2000 years after that fateful day in Jerusalem, Judas Iscariot is up for trial in purgatory. With witnesses ranging from a sassy St Monica, to Sigmund Freud, to the Prince of Darkness himself, it is finally time to judge history’s most infamous traitor. Parallax Theatre’s production is a faithful interpretation of Stephen Adly Guirgis’ play, yet able to insert clever new additions to update the script for a contemporary audience, with new mentions ranging from veganism to Netflix.
The main content of the trial is an interesting mix of flashbacks to Judas’ life and death, and philosophical discussions with historical figures. From hell’s dive bars to Judas’ oubliette, the audience is shown the full extent of Iscariot’s post-death descent into despair. The Last Days of Judas Iscariot also explores ontology, theodicies and themes of free will. This has a lively, accessible presentation, never assuming the audience has read up on Christian theology or western philosophy.
It is hard to pinpoint a particularly outstanding performance, simply due to the all-round high-quality of the acting. This is most apparent from the astonishingly fast changes most of the actors make between multiple characters. The speed of costume changes in this play put most stage managers to shame. Clifford Hume’s brilliantly acerbic and bigoted judge, Stuart Walker’s heart-wrenchingly empathetic Judas, and Raef Alexander’s cruelly beguiling turn as Satan were joys to watch. Nevertheless, it is Laila Pyne’s strong, defiant portrayal of the defence attorney’s uphill struggle to bring an unpopular case to court that stands out most amongst the excellence.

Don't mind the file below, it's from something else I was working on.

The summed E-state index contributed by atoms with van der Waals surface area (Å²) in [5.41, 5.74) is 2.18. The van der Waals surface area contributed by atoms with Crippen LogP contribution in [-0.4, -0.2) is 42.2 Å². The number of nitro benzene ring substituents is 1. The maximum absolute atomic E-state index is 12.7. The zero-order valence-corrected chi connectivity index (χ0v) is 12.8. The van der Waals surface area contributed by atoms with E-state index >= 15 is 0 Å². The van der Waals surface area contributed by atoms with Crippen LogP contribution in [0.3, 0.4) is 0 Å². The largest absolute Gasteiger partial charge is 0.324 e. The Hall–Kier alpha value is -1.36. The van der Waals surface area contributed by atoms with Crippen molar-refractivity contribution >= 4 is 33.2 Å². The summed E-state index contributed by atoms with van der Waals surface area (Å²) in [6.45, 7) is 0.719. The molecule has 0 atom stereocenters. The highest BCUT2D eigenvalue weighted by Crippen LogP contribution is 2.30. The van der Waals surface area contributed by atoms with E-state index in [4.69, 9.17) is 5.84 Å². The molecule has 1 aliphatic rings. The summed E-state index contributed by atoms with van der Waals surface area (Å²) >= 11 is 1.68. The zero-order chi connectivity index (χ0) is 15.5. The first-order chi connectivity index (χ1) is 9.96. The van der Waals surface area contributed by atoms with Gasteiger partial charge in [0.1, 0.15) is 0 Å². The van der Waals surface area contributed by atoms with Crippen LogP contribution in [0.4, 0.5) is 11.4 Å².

The biggest flaws holding this production back largely originate from the script. The slightly non-sequitur introduction of a pantomimical St Matthew seems out of place in an otherwise humorous and smart play. Furthermore, some of the cumbersome dialogue occasionally gets the better of the actors, requiring them to restart sentences.
The Last Days of Judas Iscariot is a superb play about remorse and forgiveness. With a magnificently directed final scene, it promises to make any audience sympathise with the titular anti-hero like never before.
N.B. The performance seen by this reviewer featured an understudy doing a commendable job of the injured Moses Latif’s prosecutor. It is for this reason that his character has not featured in this review.
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